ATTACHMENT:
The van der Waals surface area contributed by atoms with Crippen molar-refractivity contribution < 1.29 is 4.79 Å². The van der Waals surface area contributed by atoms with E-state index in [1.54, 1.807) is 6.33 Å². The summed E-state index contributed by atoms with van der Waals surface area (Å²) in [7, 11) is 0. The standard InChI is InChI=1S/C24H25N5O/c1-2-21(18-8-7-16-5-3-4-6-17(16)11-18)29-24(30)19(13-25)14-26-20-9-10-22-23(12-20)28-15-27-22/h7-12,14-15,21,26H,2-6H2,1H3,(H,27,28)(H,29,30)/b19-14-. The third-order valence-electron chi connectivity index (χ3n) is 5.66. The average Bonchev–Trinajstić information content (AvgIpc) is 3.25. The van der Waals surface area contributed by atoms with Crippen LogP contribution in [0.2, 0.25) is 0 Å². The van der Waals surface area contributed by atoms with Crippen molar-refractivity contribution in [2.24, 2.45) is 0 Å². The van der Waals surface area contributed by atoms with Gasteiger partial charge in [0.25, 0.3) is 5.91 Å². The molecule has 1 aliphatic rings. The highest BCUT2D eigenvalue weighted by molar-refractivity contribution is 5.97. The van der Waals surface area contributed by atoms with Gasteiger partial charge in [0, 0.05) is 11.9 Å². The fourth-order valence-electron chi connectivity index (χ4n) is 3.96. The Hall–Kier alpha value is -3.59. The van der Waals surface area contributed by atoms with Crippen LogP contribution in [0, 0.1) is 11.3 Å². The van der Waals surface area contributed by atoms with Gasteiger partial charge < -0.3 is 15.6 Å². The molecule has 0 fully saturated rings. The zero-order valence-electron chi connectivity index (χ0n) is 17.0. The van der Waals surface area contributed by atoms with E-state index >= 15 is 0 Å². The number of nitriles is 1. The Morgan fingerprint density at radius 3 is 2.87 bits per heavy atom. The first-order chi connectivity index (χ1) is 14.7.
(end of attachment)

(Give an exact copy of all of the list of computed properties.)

The van der Waals surface area contributed by atoms with Crippen molar-refractivity contribution < 1.29 is 4.79 Å². The van der Waals surface area contributed by atoms with E-state index in [1.54, 1.807) is 6.33 Å². The summed E-state index contributed by atoms with van der Waals surface area (Å²) in [7, 11) is 0. The standard InChI is InChI=1S/C24H25N5O/c1-2-21(18-8-7-16-5-3-4-6-17(16)11-18)29-24(30)19(13-25)14-26-20-9-10-22-23(12-20)28-15-27-22/h7-12,14-15,21,26H,2-6H2,1H3,(H,27,28)(H,29,30)/b19-14-. The third-order valence-electron chi connectivity index (χ3n) is 5.66. The average Bonchev–Trinajstić information content (AvgIpc) is 3.25. The van der Waals surface area contributed by atoms with Crippen LogP contribution in [0.2, 0.25) is 0 Å². The van der Waals surface area contributed by atoms with Crippen molar-refractivity contribution in [2.24, 2.45) is 0 Å². The van der Waals surface area contributed by atoms with Gasteiger partial charge in [0.25, 0.3) is 5.91 Å². The molecule has 1 aliphatic rings. The highest BCUT2D eigenvalue weighted by molar-refractivity contribution is 5.97. The van der Waals surface area contributed by atoms with Gasteiger partial charge in [0, 0.05) is 11.9 Å². The fourth-order valence-electron chi connectivity index (χ4n) is 3.96. The Hall–Kier alpha value is -3.59. The van der Waals surface area contributed by atoms with Crippen LogP contribution in [0, 0.1) is 11.3 Å². The van der Waals surface area contributed by atoms with Gasteiger partial charge < -0.3 is 15.6 Å². The molecule has 0 fully saturated rings. The zero-order valence-electron chi connectivity index (χ0n) is 17.0. The van der Waals surface area contributed by atoms with E-state index >= 15 is 0 Å². The number of nitriles is 1. The Morgan fingerprint density at radius 3 is 2.87 bits per heavy atom. The first-order chi connectivity index (χ1) is 14.7.